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Spread of Analog Cellular
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Analog cellular systems became widespread in Europe in years after the assassination of John F Kennedy and the Vietnam War In 1967 Nippon Telegraph & Telephone company, the Japanese equivalent of AT&T, proposed a nationwide cellular system at 800 MHz in Japan In January 1969 the year Neil Armstrong landed on the moon the Bell System made commercial cellular radio operational by employing frequency reuse for the first time on trains Delighted Metroliner passengers could make cellular calls from payphones while traveling between New York City and Washington, DC By 1971, the Bell System in the US had submitted to the FCC a cellular radio plan for full-scale commercial service to consumers, but six more years would pass before the FCC allowed AT&T to start a trial A few years later, on October 17, 1973, Dr Martin Cooper of Motorola filed a patent entitled radiotelephone system," which outlined Motorola s first ideas for cellular radio Cooper set up a base station in New York with the first working prototype of a cellular telephone and called over to his rivals at Bell Labs in New Jersey Both Bell Labs and Motorola were fiercely competitive in the 1960s and early 70s, trying to make cellular communications technology practical (it was not until 1977 that the FCC approved AT&T s request to operate a cellular system) And despite incredible demand, it took 30 years for cellular to go commercial in the United States from the mobile telephone system s first introduction The delay came, in part, through bureaucratic bungling, but radio common carriers, which provided conventional wireless phone service in competition with AT&T, also played a part Carriers like American Radio Telephone Service, and suppliers to them like Motorola, which catered to the radio communications needs of companies ranging from taxicabs to marine and naval ship-to-shore, feared the Bell system would dominate cellular radio if private companies weren t allowed to compete equally The radio carriers fought for equal access in court and wanted the FCC to ensure an open market At America s Bicentennial, 1976, only 44,000 Bell subscribers had AT&T mobile telephone systems, and an additional 20,000 people sat on five to ten year waiting lists Radio common carriers had roughly 80,000 units deployed in the American market Spectrum was a primary deterrent As late as 1978 the Bell System, independent carriers, and non-wireline carriers divided just 54 channels nationwide for wireless; and this compares to 666 channels that the first analog
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NEEDED AND DO-ABLE: A WIRELESS DATA HISTORY
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cellular systems would require for operation Most telcos gave scant attention to mobile services, focusing instead on delivering basic telephone service to the masses The 1980s at last saw the deployment of primary analog cellular technology for voice, Advanced Mobile Phone Service (AMPS) operating in North America at 800 MHz Worldwide commercial AMPS deployment followed quickly, and several competing standards for digital voice and data ultimately emerged (see Figure 21) It s interesting to note that virtually all new and disruptive communications technologies have chequered histories marked by regulatory battles and long delays in adoption Facsimile, for example, was developed in Bell Labs in the 1920 s, but commercial fax was not launched until the 1960s, and mainstream use came to be in the 1980s Wireless has followed a similar path: at first inventions took decades to become commercial realities; but now the turn-around time for commercialization can be a matter of months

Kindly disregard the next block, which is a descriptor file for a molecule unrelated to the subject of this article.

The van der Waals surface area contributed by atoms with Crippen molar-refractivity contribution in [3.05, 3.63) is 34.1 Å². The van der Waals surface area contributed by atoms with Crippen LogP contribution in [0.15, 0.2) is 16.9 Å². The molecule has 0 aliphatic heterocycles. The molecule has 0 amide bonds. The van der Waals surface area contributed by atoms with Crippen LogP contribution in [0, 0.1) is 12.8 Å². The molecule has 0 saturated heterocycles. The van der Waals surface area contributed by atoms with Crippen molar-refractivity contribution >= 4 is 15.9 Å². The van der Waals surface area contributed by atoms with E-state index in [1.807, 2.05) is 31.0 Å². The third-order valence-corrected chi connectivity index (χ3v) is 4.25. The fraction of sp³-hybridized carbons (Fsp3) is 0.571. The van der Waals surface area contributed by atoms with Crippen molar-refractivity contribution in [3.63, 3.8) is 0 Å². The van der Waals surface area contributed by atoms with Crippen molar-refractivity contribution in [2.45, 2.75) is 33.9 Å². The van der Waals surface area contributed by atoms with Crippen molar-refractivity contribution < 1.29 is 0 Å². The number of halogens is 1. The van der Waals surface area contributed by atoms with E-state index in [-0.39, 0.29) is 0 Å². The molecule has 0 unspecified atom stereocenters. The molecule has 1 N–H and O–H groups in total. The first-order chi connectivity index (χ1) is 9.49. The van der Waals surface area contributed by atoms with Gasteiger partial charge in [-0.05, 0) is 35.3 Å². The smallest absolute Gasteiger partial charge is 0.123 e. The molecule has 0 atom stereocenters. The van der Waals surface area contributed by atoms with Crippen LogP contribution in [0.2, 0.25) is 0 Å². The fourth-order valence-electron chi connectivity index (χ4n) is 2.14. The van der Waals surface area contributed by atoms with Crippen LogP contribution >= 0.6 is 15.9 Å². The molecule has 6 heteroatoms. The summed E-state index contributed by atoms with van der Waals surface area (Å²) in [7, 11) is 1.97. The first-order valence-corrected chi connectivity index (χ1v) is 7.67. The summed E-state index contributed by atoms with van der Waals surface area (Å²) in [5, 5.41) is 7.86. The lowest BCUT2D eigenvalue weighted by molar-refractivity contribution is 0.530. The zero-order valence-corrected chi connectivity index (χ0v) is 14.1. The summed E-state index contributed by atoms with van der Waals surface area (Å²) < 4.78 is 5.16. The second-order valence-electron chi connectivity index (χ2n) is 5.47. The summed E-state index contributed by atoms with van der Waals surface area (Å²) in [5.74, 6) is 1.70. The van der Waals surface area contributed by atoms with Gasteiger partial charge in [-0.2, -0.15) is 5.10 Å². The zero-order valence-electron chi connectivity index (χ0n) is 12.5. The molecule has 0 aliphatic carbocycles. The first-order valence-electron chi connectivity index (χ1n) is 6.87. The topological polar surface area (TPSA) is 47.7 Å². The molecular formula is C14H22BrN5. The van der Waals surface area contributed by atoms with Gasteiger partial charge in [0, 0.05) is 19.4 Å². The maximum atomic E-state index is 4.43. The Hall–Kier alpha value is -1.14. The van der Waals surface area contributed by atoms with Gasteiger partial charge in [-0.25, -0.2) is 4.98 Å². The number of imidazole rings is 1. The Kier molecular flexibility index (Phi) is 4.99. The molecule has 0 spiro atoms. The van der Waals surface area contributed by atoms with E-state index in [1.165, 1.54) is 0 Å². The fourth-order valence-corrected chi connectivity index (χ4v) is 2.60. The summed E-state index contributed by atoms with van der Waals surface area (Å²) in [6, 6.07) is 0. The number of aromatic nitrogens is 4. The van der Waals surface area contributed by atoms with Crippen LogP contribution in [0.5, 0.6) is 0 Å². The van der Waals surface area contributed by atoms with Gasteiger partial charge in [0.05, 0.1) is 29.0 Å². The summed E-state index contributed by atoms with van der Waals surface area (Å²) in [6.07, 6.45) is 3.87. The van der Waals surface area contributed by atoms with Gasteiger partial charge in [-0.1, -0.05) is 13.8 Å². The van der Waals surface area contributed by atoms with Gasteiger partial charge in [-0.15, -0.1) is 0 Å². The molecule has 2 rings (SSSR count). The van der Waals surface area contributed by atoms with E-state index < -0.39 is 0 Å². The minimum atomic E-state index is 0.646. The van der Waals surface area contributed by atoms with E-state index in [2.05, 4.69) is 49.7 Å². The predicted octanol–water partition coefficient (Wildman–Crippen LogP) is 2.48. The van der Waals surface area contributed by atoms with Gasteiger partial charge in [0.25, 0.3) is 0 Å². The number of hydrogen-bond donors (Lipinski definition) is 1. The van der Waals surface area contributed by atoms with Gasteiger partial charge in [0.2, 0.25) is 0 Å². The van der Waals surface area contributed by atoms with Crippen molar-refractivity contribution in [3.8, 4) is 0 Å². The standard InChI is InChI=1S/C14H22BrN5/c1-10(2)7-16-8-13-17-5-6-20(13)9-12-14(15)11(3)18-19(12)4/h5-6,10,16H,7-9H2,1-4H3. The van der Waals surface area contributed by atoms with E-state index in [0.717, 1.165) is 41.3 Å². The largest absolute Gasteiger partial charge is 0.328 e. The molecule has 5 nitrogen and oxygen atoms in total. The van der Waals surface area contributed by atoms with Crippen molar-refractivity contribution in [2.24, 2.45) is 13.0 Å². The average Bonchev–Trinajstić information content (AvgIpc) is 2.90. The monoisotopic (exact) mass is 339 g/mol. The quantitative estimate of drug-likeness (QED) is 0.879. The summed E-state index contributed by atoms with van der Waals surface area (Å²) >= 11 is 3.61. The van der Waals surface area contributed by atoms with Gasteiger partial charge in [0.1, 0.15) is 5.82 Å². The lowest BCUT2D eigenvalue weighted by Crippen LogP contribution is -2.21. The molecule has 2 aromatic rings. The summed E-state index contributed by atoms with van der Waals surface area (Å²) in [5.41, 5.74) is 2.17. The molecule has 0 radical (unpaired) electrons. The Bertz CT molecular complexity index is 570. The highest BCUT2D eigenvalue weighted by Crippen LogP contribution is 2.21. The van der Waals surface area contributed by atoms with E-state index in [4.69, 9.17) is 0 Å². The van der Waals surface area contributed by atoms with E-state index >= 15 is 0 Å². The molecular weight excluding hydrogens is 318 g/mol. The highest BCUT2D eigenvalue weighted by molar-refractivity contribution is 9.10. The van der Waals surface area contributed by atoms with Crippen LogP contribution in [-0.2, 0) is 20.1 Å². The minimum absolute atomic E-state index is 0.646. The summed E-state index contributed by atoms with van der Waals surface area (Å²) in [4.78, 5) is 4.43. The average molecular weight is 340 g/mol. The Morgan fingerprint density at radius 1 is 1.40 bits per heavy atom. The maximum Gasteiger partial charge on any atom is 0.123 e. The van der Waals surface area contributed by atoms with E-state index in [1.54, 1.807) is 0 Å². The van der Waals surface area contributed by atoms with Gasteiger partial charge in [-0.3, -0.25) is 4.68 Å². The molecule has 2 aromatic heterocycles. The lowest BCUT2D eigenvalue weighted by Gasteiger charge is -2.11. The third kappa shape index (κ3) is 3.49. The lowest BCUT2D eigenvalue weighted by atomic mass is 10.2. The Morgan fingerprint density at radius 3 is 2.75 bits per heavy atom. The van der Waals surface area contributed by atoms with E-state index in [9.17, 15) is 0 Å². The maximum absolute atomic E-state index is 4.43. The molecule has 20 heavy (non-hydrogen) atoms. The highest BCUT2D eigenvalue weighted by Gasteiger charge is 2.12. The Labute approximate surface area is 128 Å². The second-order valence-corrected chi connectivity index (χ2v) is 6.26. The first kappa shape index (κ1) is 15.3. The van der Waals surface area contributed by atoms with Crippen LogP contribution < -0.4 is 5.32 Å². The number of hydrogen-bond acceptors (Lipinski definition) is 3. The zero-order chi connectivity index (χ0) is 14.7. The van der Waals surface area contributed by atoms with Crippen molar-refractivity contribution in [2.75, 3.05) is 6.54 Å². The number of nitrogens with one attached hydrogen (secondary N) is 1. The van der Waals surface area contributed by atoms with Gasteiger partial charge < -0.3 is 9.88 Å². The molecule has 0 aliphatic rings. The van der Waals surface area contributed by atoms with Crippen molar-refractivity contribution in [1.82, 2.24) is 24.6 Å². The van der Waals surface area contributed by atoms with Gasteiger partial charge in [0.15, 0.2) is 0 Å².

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The Push for Digital Voice and Data
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The true wireless revolution for voice and data did not begin until the advent of low-cost microprocessors and digital switching (1980s - present day) Ironically, the North American Bell System, while building the finest landline telephony system in the world, never seemed truly committed to mobile voice, much less mobile data, until the mid 1990s In addition, federal regulations hindered development of wireless services by tightly regulating spectrum By contrast, in Europe and Japan, where governments regulated their state-run telephone companies but permitted rapid building of wireless networks, both analog and digital mobile telephony came in sooner and less expensively, making the networks attractive to millions of subscribers Wireless messaging grew fast in the paging world, where the British Post Office had invented POCSAG, a paging standard to support very short messages on the original numeric pagers at slow speeds (512 bps to 2400 bps) Motorola came out with a competitive, faster network infrastructure for paging called FLEX (oneway paging, a synchronous protocol designed in 1993), which became virtually ubiquitous FLEX paging networks offer five times the network capacity as POCSAG, support longer messages, and are supported in 30 countries and by most paging carriers in the US By 1997 Motorola had released its more powerful REFLEX
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